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March 1 , 2003: Sisters of the Divine Disorder of Saint Viggo on an Unholy Pilgrimage

I will leave Friday out of it entirely. The only really important things about Friday are that once again I manage less than four hours sleep and that I miss the Opening of Viggo’s Signlanguage show at SLU, even though they have a ticket for me. I can’t get a ride to Canton in time. Grrrrrrrrrrrr. But it’s fine. I’m okay. It’s all good, right? Bloody hell.

So it’s Saturday morning. A nice, juicy five hours of sleep last night has left me just exactly as refreshed and perky as you expect. English is becoming difficult, which is not to imply that it is my second language, no indeed. At least I was woken up in my favorite way, which is by the words “Coffee’s ready!” Two cups and one shower later I’m ready to go. Janie pulls up and my sister, who is a steady type of person and not one to fly across the continent on a sudden whim at the urgeing of strangers, immediately jumps up and writes down the make and model and license of the car, as well as noting a description of the driver and passenger. I forget to ask for their real names. My sister and I take a different approach to life. Janie has brought a “chaperone” who is not a Viggo fan, much less a crazed Internet personage such as myself, for purposes of balance and also because she is going in the same direction. She seems like a steady sort of person, not the kind to go all Tony Robbins on us.

We drive out of Ottawa in a peasoup fog and get on the 416, talking about Internet acquaintances who communicate only in Elvish (Quenya not Tengmar, ‘cause Tengmar sux!) and familiarize the chaperone with the Viggo filmography. I explain that I have promised Chelle I would lick his neck. Chelle says if he resists to just say it is for the starving orphans in Iraq. Once the screams from the front seats die down I explain that I was lying when I made the promise. Even for a Canadian I’m a little uptight; my own mother used to tell me to loosen up and get out more. There is a less than zero chance I’ll be licking any Americans this weekend.

If I were organized I would never have made this trip. I only began to consider it because I remembered my aunt lived in Prescott, practically across the river from Canton. As I hurtle southwards, I realize that this is not the case at all. My aunt has NEVER lived in Prescott. My aunt lives in Pembroke, about as far North from Ottawa as Prescott is South. My mistake. Oh well, I’m here now. Somehow I get the feeling Kesey would be proud. Or maybe Alice or the rabbit.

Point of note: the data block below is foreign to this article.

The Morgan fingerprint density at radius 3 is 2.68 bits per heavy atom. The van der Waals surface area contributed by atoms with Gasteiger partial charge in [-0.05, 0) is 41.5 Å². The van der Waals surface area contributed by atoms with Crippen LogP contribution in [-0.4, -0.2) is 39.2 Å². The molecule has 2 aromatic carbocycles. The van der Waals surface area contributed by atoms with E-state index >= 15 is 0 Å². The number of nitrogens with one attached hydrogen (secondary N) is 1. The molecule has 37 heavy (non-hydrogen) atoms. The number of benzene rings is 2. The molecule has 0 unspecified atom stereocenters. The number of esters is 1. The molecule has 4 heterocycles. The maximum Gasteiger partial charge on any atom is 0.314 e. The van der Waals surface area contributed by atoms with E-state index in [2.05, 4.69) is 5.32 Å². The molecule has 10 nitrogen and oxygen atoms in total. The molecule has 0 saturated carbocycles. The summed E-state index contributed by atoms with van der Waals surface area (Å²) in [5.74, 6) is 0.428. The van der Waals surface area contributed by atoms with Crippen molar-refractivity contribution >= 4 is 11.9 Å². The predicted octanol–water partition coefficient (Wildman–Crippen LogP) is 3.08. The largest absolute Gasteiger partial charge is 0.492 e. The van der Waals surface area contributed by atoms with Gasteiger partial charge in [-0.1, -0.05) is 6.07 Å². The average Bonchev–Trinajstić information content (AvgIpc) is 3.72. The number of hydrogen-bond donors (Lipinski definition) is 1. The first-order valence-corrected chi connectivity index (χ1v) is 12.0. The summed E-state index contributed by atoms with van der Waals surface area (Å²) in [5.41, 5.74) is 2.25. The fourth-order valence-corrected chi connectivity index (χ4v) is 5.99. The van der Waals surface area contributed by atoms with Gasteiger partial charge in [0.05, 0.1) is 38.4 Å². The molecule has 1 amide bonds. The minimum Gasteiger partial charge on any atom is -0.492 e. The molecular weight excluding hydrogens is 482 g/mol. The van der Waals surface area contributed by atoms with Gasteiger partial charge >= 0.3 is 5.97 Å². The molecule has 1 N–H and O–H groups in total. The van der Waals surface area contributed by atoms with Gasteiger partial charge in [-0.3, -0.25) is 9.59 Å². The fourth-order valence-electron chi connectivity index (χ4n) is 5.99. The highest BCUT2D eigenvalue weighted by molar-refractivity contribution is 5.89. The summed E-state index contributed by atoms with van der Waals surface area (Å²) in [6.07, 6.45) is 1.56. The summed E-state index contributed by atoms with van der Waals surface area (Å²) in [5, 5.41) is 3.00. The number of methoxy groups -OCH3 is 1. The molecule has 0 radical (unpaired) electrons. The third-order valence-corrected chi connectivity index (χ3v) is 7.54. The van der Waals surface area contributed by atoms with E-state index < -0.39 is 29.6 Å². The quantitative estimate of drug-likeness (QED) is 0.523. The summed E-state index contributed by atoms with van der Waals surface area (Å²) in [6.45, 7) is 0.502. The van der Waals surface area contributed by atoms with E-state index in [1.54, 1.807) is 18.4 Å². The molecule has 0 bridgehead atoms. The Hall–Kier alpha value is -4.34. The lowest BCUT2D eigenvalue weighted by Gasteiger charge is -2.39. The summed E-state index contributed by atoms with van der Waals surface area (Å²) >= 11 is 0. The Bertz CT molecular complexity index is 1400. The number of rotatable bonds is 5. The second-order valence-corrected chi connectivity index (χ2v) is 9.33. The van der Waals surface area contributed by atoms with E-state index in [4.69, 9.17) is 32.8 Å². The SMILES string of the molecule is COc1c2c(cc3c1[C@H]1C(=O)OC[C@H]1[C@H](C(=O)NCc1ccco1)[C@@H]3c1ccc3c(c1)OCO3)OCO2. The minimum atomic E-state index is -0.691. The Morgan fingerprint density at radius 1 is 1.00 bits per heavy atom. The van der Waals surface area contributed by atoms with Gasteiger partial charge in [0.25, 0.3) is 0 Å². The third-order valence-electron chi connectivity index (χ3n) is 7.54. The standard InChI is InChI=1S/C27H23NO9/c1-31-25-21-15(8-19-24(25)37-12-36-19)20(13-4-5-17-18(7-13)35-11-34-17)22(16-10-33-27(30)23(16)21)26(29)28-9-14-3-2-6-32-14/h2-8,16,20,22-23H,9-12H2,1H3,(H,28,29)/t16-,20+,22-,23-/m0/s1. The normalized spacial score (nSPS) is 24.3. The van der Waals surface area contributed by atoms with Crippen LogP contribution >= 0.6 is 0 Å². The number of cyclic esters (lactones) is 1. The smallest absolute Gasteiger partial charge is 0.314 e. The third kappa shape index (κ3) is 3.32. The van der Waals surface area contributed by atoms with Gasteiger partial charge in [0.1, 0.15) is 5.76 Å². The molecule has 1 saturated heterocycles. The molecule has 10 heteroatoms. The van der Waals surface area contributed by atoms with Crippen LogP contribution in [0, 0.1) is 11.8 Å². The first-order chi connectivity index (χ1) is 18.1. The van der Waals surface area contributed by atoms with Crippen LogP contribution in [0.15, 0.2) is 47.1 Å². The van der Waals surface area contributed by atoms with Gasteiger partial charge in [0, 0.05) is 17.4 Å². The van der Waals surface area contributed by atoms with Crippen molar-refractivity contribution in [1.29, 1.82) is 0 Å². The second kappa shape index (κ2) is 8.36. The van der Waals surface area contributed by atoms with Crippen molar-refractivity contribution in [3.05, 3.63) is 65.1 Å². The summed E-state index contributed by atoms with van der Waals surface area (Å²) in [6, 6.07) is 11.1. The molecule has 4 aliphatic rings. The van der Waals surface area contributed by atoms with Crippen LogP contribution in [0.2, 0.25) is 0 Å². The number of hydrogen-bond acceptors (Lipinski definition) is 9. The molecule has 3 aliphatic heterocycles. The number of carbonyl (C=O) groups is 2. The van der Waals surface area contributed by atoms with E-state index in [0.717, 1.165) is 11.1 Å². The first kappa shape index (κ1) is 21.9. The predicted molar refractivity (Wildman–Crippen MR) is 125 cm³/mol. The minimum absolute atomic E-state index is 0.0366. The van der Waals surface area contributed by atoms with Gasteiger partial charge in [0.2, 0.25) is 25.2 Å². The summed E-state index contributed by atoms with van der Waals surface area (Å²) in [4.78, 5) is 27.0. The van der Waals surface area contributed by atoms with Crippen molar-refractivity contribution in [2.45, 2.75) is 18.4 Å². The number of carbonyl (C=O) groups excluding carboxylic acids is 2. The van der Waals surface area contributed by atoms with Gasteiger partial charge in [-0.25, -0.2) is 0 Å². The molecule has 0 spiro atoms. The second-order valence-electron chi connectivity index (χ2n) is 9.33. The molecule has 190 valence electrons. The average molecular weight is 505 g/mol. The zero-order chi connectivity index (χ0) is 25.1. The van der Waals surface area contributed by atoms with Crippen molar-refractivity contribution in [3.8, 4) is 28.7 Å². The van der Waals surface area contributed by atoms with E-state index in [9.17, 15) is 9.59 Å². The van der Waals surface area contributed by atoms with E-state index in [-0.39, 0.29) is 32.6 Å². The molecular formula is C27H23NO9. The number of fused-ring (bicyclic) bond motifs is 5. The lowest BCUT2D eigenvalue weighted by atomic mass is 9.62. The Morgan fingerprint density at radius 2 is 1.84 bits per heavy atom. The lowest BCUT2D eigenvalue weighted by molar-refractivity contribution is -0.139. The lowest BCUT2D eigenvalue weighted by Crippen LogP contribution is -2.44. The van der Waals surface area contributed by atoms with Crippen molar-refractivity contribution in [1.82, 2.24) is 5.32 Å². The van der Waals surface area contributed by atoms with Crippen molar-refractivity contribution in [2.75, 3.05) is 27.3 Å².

We cross the border on a long, nasty bridge made of some gridlike material. Guess neither country wanted to spring for a road or solid bridge when they’d only get half credit, so the surface is some kind of mesh that wobbles the car from side to side. The border guard is a perky mass of blonde ringlets; we explain that we are going down to visit friends, which is true and also handy as none of us wants to explain that we are Sisters of the Divine Disorder of Saint Viggo on an Unholy Pilgrimage. It would just put the poor woman on the spot and nobody wants to do that, particularly as she has a handgun. I am reminded of the prevalence of handguns in the States, and resolve to be less offensive than usual. Wonder how long that’ll last.

We make a quick pitstop at Janie’s sister-in-law’s. The woman has our tickets, which she has left in an envelope in the mailbox; also tucked in there are a bunch of clippings from local papers, about Viggo and, strangely, about us. Seems we scared some of the locals when the group drove to Canton for the tickets. If memory serves, the quote goes, “They were really organized. There was this one with a clipboard. It was kind of intimidating.” The locals claimed to be doing this on a lark, but what kind of lark gets girls out in a blizzard at four in the morning on a Saturday? And, funny, it was just girls. Well, that’s okay. The locals we had not intimidated to that point must certainly have been frightened by the article, which went on to quote extensively from the Fanbase, including Ara’s sigfile: “Sister Aragrothien, the erotic baker, who wishes to show St. Viggo her hot buns.” She would be so proud.

We drive past the turnoff for the restaurant we are all meeting at, but manage to figure it out before hitting Florida, and turn around in the parking lot of the Burger King. I know they carried FOTR figurines, and try to coax Janie into going in and asking for an Aragorn. We lay down rubber on our way out; guess that would be a no.

At the restaurant the waitress says there is a large group in the back room, so we trundle back room ward, only to be stopped by a senior-looking waitress with her arms out wide, not in welcome. “Are you Presbyterians?” she asks, implying that if you are not, you had better take your trade elsewhere, there is to be NO BACK ROOM FOR YOU TODAY! We, alas, are not Presbyterian, nor even desire to be, so we go to the front room and look around. Nobody we recognize, no tables full of women, just a bunch of retired farmers and their wives and some families. We nab a table and sit down. After awhile a timid-looking waitress comes over and says, ‘I think that may be your group in the back room after all.’ We explain that we are not Presbyterians, not even slightly, and I may even be Catholic on my father’s side. She seems to think we are alright for all that, and leads us to the sanctum sanctorum.